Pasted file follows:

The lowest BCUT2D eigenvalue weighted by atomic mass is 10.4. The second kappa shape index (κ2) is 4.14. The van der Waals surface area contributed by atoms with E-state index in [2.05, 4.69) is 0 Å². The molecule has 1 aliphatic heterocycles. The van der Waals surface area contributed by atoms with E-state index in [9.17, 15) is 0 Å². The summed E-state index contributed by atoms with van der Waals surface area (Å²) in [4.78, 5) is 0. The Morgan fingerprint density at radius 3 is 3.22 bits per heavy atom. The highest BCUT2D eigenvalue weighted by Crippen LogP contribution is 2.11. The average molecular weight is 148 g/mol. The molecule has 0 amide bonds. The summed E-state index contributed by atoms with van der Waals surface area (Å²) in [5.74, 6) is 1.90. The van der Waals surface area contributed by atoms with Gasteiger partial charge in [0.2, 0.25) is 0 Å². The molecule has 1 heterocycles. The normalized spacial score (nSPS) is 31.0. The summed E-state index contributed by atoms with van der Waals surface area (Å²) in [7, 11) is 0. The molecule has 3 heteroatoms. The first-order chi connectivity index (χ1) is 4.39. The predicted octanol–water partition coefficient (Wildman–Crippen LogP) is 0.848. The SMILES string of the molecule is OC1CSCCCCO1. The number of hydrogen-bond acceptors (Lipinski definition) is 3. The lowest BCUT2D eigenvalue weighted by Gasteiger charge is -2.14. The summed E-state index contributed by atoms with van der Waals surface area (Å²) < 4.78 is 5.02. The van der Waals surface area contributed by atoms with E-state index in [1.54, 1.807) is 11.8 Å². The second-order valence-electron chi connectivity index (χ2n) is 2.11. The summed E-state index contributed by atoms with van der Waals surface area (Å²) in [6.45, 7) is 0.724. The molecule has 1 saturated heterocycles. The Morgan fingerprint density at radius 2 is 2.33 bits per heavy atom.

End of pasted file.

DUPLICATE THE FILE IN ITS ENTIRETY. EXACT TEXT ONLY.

The lowest BCUT2D eigenvalue weighted by atomic mass is 10.4. The second kappa shape index (κ2) is 4.14. The van der Waals surface area contributed by atoms with E-state index in [2.05, 4.69) is 0 Å². The molecule has 1 aliphatic heterocycles. The van der Waals surface area contributed by atoms with E-state index in [9.17, 15) is 0 Å². The summed E-state index contributed by atoms with van der Waals surface area (Å²) in [4.78, 5) is 0. The Morgan fingerprint density at radius 3 is 3.22 bits per heavy atom. The highest BCUT2D eigenvalue weighted by Crippen LogP contribution is 2.11. The average molecular weight is 148 g/mol. The molecule has 0 amide bonds. The summed E-state index contributed by atoms with van der Waals surface area (Å²) in [5.74, 6) is 1.90. The van der Waals surface area contributed by atoms with Gasteiger partial charge in [0.2, 0.25) is 0 Å². The molecule has 1 heterocycles. The normalized spacial score (nSPS) is 31.0. The summed E-state index contributed by atoms with van der Waals surface area (Å²) in [7, 11) is 0. The molecule has 3 heteroatoms. The first-order chi connectivity index (χ1) is 4.39. The predicted octanol–water partition coefficient (Wildman–Crippen LogP) is 0.848. The SMILES string of the molecule is OC1CSCCCCO1. The number of hydrogen-bond acceptors (Lipinski definition) is 3. The lowest BCUT2D eigenvalue weighted by Gasteiger charge is -2.14. The summed E-state index contributed by atoms with van der Waals surface area (Å²) < 4.78 is 5.02. The van der Waals surface area contributed by atoms with E-state index in [1.54, 1.807) is 11.8 Å². The second-order valence-electron chi connectivity index (χ2n) is 2.11. The summed E-state index contributed by atoms with van der Waals surface area (Å²) in [6.45, 7) is 0.724. The molecule has 1 saturated heterocycles. The Morgan fingerprint density at radius 2 is 2.33 bits per heavy atom.